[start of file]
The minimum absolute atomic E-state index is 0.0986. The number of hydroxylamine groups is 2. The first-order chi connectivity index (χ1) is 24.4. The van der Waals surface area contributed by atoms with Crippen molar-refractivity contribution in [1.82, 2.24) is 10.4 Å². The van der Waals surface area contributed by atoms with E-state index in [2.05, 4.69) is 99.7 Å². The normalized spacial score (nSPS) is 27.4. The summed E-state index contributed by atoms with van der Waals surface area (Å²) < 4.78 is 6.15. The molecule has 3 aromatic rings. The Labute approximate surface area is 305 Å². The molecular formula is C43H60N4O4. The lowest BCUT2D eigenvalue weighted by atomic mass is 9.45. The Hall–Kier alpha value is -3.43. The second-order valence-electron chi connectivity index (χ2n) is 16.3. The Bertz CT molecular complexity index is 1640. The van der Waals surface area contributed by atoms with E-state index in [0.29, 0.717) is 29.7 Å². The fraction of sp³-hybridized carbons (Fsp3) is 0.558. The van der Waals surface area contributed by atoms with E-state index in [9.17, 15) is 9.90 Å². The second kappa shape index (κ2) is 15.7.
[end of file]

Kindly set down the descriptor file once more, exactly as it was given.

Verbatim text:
The minimum absolute atomic E-state index is 0.0986. The number of hydroxylamine groups is 2. The first-order chi connectivity index (χ1) is 24.4. The van der Waals surface area contributed by atoms with Crippen molar-refractivity contribution in [1.82, 2.24) is 10.4 Å². The van der Waals surface area contributed by atoms with E-state index in [2.05, 4.69) is 99.7 Å². The normalized spacial score (nSPS) is 27.4. The summed E-state index contributed by atoms with van der Waals surface area (Å²) < 4.78 is 6.15. The molecule has 3 aromatic rings. The Labute approximate surface area is 305 Å². The molecular formula is C43H60N4O4. The lowest BCUT2D eigenvalue weighted by atomic mass is 9.45. The Hall–Kier alpha value is -3.43. The second-order valence-electron chi connectivity index (χ2n) is 16.3. The Bertz CT molecular complexity index is 1640. The van der Waals surface area contributed by atoms with E-state index in [0.29, 0.717) is 29.7 Å². The fraction of sp³-hybridized carbons (Fsp3) is 0.558. The van der Waals surface area contributed by atoms with E-state index in [9.17, 15) is 9.90 Å². The second kappa shape index (κ2) is 15.7.